Creative Maker with Nicola Williams

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Creativity comes in all forms and in this series I wanted to cover all different areas of creativity. Today’s episode is all about my talented friend and writer Nicola Williams, whose passion for writing is truly infectious and always has me fascination when she talks about the things she loves. Hope you enjoy!

Hello! Ok, so let’s start by you telling us a bit about yourself…

I’m Nicola, a writer living in Wallasey, Merseyside and I’m working on my first novel, Cormorano. I work full-time for The Reader, a charity based in the beautiful Calderstones Park in Liverpool. My role as the Site Operations Manager keeps me very busy but I try my best to put pen to paper as much as possible. I’ve lived and worked in many different places in the world and am now settled on the Wirral peninsula with my lovely husband, lucky enough to be surrounded by beaches, the sea, and lots of fresh air, but also close enough to the lively hustle and bustle of Liverpool.

What got you into writing?

Definitely books. I was compared to Matilda as a child, helped on by the fact that I had a little girl’s bob and powered my way through lots and lots of books. But I always wrote little stories when I was younger. I remember days during half terms or summer holidays having to go to my mum’s work (a local post office) and to be honest, I was quite happy sitting there all day with my notepad making up stories and drawing pictures. I never let anyone read my writings, even at a young age. I was shy and was afraid to show people what I had spent my time doing. As I grew up, I harbored my creativity in some respect, doodling, scrapbooking, colouring in etc. After university, I tried my hand at poetry. Now this was a secret, probably because poetry came from somewhere very private, and during some very difficult personal times, it became my outlet. They say, when you’re hurting you write some of the best things you’ve ever written, so there was a silver lining in there somewhere.

Lazy Boats
The lazy boats sit retired and idle
on the washed-up shore.
Their ancient paintwork flakes away;
one day it was worthy
of that of a majestic ship.
The stern rocks quietly in a way
that releases all captivated energy
of days that once were.
Sunlight streams through cracks in the wood;
the rope that ties it to a life of today
remains as strong as always.
N.

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One day I decided to submit a poem to an online anthology and to my surprise it was accepted. Soon enough, I wasn’t so afraid to let people read my work. It was about growing up and understanding myself a bit more. So what if some people don’t like poetry, so what if I wasn’t amazing at it; it became ‘my thing’ and I found a new confidence in my writing ability. In 2011, I enrolled onto a Master’s degree in Writing and have been building on that confidence ever since.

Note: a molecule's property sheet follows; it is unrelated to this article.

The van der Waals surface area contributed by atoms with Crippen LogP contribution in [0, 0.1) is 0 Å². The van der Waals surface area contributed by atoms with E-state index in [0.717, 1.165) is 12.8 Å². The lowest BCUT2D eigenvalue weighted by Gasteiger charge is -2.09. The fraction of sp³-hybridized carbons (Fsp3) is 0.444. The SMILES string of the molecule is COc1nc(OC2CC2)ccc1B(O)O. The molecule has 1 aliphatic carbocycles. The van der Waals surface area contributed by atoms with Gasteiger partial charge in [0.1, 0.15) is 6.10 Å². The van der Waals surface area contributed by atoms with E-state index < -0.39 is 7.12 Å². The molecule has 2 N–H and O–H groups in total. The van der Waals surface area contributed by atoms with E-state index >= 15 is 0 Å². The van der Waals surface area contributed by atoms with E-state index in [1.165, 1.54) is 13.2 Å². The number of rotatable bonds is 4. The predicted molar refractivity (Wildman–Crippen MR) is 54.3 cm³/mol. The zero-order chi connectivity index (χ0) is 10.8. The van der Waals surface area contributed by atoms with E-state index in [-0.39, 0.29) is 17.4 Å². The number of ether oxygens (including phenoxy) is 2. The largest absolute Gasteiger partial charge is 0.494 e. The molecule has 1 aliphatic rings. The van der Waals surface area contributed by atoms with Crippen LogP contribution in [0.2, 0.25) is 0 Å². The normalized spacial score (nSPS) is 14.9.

Nicola Williams Poetry.

What do you love most about writing?

Mostly, the outlet that it can provide. Like books, it provides me with a means of escapism and I can really feel myself change if I don’t harness it. I can become frustrated and irritated but writing (like reading) gives me that space to zone out of our crazy world and simply concentrate on creating stories and making others feel something special. I also love that it lets others see a different side of me.

Where do you get your inspiration from?

I definitely get inspiration from places and tangible things, as well as family and history. Cormorano is inspired by the early life of my Nanna who was 9 when the Second World War started and she lived in the Italian part of Liverpool. Her memories and recollections sparked something in me and I had to tell her story, fact through fiction. There are elements of her and my other grandparents weaved throughout the novel as an acknowledgement of their experiences during that time.

In terms of poetry writing, these words mostly come from a sense of place and looking closely at the world around me; sunsets, the sea, skies, cities, countries etc. but of course like all poets, I also listen deeply to my emotions and inspiration can come from anywhere; whilst watching a news report, spending the day with my family, or catching a moment in time as I walk down the street. It can literally be anything. That’s why it’s so important for me to look up every now and then and really see things around me, inspiration is everywhere, you’ve just got to let it in.

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How do you balance full-time work and creative/side project work?